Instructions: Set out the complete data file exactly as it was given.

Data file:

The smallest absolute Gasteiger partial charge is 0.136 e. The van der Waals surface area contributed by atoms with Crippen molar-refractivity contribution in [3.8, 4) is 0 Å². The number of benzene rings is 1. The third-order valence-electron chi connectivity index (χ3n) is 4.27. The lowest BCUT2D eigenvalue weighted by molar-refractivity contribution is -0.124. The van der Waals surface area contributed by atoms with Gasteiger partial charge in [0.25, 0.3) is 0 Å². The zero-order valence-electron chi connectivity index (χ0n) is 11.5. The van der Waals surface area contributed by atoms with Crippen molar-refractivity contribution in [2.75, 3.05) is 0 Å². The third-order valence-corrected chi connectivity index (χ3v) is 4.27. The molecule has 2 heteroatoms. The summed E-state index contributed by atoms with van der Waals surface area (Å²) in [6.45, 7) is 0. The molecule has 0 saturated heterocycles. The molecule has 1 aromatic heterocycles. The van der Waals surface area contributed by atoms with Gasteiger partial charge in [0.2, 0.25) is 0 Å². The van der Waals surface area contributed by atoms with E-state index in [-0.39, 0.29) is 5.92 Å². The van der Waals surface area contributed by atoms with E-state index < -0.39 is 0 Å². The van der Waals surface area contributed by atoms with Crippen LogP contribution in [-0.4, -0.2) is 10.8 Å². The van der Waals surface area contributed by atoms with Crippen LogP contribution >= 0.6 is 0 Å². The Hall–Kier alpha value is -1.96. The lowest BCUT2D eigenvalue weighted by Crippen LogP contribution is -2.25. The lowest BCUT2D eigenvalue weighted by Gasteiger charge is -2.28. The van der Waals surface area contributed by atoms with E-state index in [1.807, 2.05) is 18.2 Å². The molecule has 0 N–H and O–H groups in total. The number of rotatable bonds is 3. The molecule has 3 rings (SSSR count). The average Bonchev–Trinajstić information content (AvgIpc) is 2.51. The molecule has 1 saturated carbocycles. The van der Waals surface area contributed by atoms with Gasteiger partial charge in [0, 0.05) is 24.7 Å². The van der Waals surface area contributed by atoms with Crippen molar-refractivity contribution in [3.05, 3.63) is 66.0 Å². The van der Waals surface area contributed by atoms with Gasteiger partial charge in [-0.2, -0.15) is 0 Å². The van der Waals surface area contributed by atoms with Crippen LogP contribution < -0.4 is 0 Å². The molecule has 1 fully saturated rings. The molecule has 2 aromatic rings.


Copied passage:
The smallest absolute Gasteiger partial charge is 0.136 e. The van der Waals surface area contributed by atoms with Crippen molar-refractivity contribution in [3.8, 4) is 0 Å². The number of benzene rings is 1. The third-order valence-electron chi connectivity index (χ3n) is 4.27. The lowest BCUT2D eigenvalue weighted by molar-refractivity contribution is -0.124. The van der Waals surface area contributed by atoms with Gasteiger partial charge in [0.25, 0.3) is 0 Å². The zero-order valence-electron chi connectivity index (χ0n) is 11.5. The van der Waals surface area contributed by atoms with Crippen molar-refractivity contribution in [2.75, 3.05) is 0 Å². The third-order valence-corrected chi connectivity index (χ3v) is 4.27. The molecule has 2 heteroatoms. The summed E-state index contributed by atoms with van der Waals surface area (Å²) in [6.45, 7) is 0. The molecule has 0 saturated heterocycles. The molecule has 1 aromatic heterocycles. The van der Waals surface area contributed by atoms with Gasteiger partial charge in [0.2, 0.25) is 0 Å². The van der Waals surface area contributed by atoms with E-state index in [-0.39, 0.29) is 5.92 Å². The van der Waals surface area contributed by atoms with E-state index < -0.39 is 0 Å². The van der Waals surface area contributed by atoms with Crippen LogP contribution in [-0.4, -0.2) is 10.8 Å². The van der Waals surface area contributed by atoms with Crippen LogP contribution >= 0.6 is 0 Å². The Hall–Kier alpha value is -1.96. The lowest BCUT2D eigenvalue weighted by Crippen LogP contribution is -2.25. The lowest BCUT2D eigenvalue weighted by Gasteiger charge is -2.28. The van der Waals surface area contributed by atoms with E-state index in [1.807, 2.05) is 18.2 Å². The molecule has 0 N–H and O–H groups in total. The number of rotatable bonds is 3. The molecule has 3 rings (SSSR count). The average Bonchev–Trinajstić information content (AvgIpc) is 2.51. The molecule has 1 saturated carbocycles. The van der Waals surface area contributed by atoms with Gasteiger partial charge in [0, 0.05) is 24.7 Å². The van der Waals surface area contributed by atoms with Crippen molar-refractivity contribution in [3.05, 3.63) is 66.0 Å². The van der Waals surface area contributed by atoms with Gasteiger partial charge in [-0.2, -0.15) is 0 Å². The van der Waals surface area contributed by atoms with Crippen LogP contribution < -0.4 is 0 Å². The molecule has 1 fully saturated rings. The molecule has 2 aromatic rings.